Satin Stitches

The Satin stitches are limited both in their application and effect. They are, however, very important and embrace several specific kinds of work. The French laid embroidery, which includes initialing, is principally Satin stitch as is Church embroidery over cartoons. So are also large portions of Italian and Spanish sixteenth century work. It consists in placing parallel stitches completely over a given form, allowing no break in the surface. See Fig. II a (1).

Satin Stitch Illust. 1



It is not possible to cover large forms in this way, unless they are such as may be broken up into sections, because the stitches will not lie well if they are too long. Very pretty backgrounds may be embroidered in this stitch on cushions, etc., by marking out the space in diamond-like figures and working them in contrasting directions. This is a simple and pretty way to border a table cover and to fill in spaces between the scroll of rococo scallops now so popular on centerpieces. The idea may also be carried out on a linen tea cloth if daintily planned. See Fig. II a (2).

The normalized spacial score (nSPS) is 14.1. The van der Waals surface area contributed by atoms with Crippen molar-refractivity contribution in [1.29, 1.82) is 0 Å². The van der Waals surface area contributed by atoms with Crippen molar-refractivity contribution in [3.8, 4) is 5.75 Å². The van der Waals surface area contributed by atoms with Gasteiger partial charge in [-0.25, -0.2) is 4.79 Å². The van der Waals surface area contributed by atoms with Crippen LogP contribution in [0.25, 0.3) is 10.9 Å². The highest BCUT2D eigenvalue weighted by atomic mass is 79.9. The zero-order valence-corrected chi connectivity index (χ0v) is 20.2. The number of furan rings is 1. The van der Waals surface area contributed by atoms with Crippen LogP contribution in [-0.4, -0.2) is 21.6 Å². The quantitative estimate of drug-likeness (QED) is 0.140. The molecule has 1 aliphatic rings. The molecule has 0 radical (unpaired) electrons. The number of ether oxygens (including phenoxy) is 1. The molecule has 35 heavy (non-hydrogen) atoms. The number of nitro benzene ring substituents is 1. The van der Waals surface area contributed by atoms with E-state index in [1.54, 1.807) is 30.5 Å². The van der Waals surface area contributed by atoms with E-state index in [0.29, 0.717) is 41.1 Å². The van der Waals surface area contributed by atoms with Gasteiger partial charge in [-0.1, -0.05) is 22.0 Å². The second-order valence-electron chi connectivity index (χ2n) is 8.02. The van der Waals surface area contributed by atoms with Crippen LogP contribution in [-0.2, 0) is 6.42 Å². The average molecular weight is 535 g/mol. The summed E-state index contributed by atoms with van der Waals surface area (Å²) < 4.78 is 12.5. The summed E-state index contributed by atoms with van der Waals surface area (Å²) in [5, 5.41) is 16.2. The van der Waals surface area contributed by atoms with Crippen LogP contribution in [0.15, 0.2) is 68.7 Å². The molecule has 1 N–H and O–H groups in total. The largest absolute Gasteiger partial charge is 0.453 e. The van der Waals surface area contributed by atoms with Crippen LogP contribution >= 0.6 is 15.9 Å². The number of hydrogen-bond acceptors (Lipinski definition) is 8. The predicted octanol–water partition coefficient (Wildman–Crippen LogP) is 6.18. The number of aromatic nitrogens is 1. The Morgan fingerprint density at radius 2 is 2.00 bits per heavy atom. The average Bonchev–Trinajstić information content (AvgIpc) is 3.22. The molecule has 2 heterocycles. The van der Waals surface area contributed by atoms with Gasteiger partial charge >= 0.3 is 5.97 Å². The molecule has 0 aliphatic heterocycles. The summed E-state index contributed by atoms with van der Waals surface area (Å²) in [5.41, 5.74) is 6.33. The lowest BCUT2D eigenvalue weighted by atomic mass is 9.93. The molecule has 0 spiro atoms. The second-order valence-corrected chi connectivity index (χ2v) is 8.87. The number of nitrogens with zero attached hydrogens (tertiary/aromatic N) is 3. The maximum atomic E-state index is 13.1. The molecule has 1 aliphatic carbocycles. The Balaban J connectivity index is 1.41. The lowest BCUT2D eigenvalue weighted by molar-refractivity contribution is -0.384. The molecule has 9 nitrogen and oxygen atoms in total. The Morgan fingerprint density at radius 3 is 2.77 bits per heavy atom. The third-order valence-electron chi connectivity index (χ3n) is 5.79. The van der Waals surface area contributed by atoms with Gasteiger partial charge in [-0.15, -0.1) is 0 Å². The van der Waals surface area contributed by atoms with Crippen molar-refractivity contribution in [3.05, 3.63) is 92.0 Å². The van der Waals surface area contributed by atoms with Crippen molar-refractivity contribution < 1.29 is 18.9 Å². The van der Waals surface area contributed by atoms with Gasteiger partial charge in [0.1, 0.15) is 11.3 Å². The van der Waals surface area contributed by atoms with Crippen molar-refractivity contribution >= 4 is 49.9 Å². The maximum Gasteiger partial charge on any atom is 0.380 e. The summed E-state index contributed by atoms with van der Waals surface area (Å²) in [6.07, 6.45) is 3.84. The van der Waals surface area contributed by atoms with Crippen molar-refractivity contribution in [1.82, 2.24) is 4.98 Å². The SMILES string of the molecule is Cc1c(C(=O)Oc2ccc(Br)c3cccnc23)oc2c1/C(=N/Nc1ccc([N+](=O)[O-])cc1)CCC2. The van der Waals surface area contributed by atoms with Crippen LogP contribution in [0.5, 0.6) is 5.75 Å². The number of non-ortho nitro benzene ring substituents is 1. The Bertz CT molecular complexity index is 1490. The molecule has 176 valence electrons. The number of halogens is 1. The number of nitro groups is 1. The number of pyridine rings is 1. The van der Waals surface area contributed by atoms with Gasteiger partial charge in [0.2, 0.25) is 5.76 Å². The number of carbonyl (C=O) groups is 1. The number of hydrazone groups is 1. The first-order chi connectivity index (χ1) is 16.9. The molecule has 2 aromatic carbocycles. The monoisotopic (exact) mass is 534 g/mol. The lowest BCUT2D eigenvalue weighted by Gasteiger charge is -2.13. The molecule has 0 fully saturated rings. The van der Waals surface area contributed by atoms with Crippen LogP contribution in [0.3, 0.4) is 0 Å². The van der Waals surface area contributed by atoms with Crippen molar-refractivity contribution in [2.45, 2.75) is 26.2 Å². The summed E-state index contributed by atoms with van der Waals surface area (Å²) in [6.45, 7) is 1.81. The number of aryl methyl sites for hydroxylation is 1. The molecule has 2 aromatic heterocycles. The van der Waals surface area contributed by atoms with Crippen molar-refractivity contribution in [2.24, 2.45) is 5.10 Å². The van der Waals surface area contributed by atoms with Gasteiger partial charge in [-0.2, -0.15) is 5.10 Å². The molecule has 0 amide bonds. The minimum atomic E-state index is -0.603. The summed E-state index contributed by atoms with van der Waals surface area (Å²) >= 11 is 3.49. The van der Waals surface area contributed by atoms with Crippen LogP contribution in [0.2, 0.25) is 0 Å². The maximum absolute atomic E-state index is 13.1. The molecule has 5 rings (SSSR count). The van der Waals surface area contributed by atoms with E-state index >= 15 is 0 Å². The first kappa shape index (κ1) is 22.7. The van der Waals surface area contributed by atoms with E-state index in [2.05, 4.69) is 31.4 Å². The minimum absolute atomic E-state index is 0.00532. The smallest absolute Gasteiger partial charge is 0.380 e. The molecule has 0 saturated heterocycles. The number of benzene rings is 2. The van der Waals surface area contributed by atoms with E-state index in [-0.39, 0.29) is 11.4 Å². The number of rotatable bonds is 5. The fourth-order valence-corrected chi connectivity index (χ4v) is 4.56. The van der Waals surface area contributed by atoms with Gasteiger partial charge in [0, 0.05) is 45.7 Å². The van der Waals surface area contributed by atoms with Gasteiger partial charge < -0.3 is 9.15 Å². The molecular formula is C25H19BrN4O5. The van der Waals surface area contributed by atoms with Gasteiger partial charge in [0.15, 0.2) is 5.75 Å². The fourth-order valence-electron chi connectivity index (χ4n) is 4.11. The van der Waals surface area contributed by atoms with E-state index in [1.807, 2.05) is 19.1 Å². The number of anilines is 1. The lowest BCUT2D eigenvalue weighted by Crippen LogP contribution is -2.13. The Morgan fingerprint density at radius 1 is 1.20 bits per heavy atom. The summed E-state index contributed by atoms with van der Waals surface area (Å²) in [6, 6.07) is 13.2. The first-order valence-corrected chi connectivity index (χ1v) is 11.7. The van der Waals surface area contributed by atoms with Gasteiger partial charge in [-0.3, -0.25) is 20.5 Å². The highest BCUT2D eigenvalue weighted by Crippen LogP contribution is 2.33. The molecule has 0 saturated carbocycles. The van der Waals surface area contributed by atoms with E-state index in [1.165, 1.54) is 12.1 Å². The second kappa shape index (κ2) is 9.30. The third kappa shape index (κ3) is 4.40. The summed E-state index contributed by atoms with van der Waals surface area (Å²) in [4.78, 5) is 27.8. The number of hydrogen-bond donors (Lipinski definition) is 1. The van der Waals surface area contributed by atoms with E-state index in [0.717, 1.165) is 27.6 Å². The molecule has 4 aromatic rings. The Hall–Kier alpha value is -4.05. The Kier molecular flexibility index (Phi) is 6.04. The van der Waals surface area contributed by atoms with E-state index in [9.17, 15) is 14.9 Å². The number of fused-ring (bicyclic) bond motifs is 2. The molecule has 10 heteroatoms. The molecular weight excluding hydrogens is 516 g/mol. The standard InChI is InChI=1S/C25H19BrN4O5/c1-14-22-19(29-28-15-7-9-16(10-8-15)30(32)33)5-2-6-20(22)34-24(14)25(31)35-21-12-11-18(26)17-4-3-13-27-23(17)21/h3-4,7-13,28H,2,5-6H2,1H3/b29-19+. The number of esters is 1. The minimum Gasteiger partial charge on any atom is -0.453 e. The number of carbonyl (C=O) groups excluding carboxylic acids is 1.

Satin Stitch Illust. 2



This stitch used in connection with couching has a wider application. See Couching Stitch. It is sometimes used in connection with some of the Wound stitches. See more information on Wound Stitches.


An illustration of the use of this stitch for the center of a Poinsettia and the centers of Buttercups are shown in the following Colored Plates.

Embroidered Poinsettia



Embroidered Buttercups



The French white or laid embroidery is an especial application of the Satin stitch. It is the method of initialing, and was, during the Victorian era, done in the twisted embroidery silk and Roman Floss with best effect. The stitches may be taken from side to side at any angle so that they are kept parallel to each other. To see special stitches of this type used to make initials and monograms, check out French Laid Embroidery.


For even more information on this stitch, see Satin Stitch and Variations.


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